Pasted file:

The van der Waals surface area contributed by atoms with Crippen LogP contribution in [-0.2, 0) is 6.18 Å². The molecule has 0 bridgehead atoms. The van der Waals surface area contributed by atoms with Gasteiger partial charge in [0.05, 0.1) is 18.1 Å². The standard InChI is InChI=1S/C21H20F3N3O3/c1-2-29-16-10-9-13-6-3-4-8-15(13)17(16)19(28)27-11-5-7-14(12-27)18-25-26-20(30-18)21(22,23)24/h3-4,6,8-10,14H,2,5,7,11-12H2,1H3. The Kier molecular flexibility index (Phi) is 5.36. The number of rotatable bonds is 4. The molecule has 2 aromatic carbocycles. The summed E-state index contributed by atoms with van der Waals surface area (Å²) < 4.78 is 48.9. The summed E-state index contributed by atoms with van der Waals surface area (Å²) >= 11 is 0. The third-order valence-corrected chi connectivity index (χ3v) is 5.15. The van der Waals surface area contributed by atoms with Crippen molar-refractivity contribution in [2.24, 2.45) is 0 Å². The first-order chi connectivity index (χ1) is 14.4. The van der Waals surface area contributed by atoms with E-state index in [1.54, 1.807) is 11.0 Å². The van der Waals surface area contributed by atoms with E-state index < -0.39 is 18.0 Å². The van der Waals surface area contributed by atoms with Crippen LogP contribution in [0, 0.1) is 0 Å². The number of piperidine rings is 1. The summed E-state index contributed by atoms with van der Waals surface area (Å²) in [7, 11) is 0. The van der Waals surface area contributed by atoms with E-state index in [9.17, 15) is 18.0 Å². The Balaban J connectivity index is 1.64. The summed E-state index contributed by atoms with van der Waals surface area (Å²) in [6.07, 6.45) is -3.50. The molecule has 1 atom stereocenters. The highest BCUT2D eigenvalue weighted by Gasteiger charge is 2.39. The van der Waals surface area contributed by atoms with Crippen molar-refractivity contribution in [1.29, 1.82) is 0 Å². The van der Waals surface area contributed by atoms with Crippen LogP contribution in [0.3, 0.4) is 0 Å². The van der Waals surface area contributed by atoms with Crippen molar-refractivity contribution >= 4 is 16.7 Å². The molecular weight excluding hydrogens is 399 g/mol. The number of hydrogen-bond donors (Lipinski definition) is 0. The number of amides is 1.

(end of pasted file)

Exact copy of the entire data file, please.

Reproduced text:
The van der Waals surface area contributed by atoms with Crippen LogP contribution in [-0.2, 0) is 6.18 Å². The molecule has 0 bridgehead atoms. The van der Waals surface area contributed by atoms with Gasteiger partial charge in [0.05, 0.1) is 18.1 Å². The standard InChI is InChI=1S/C21H20F3N3O3/c1-2-29-16-10-9-13-6-3-4-8-15(13)17(16)19(28)27-11-5-7-14(12-27)18-25-26-20(30-18)21(22,23)24/h3-4,6,8-10,14H,2,5,7,11-12H2,1H3. The Kier molecular flexibility index (Phi) is 5.36. The number of rotatable bonds is 4. The molecule has 2 aromatic carbocycles. The summed E-state index contributed by atoms with van der Waals surface area (Å²) < 4.78 is 48.9. The summed E-state index contributed by atoms with van der Waals surface area (Å²) >= 11 is 0. The third-order valence-corrected chi connectivity index (χ3v) is 5.15. The van der Waals surface area contributed by atoms with Crippen molar-refractivity contribution in [2.24, 2.45) is 0 Å². The first-order chi connectivity index (χ1) is 14.4. The van der Waals surface area contributed by atoms with E-state index in [1.54, 1.807) is 11.0 Å². The van der Waals surface area contributed by atoms with E-state index < -0.39 is 18.0 Å². The van der Waals surface area contributed by atoms with Crippen LogP contribution in [0, 0.1) is 0 Å². The number of piperidine rings is 1. The summed E-state index contributed by atoms with van der Waals surface area (Å²) in [7, 11) is 0. The van der Waals surface area contributed by atoms with E-state index in [9.17, 15) is 18.0 Å². The Balaban J connectivity index is 1.64. The summed E-state index contributed by atoms with van der Waals surface area (Å²) in [6.07, 6.45) is -3.50. The molecule has 1 atom stereocenters. The highest BCUT2D eigenvalue weighted by Gasteiger charge is 2.39. The van der Waals surface area contributed by atoms with Crippen molar-refractivity contribution in [1.29, 1.82) is 0 Å². The van der Waals surface area contributed by atoms with Crippen LogP contribution in [0.3, 0.4) is 0 Å². The van der Waals surface area contributed by atoms with Crippen molar-refractivity contribution >= 4 is 16.7 Å². The molecular weight excluding hydrogens is 399 g/mol. The number of hydrogen-bond donors (Lipinski definition) is 0. The number of amides is 1.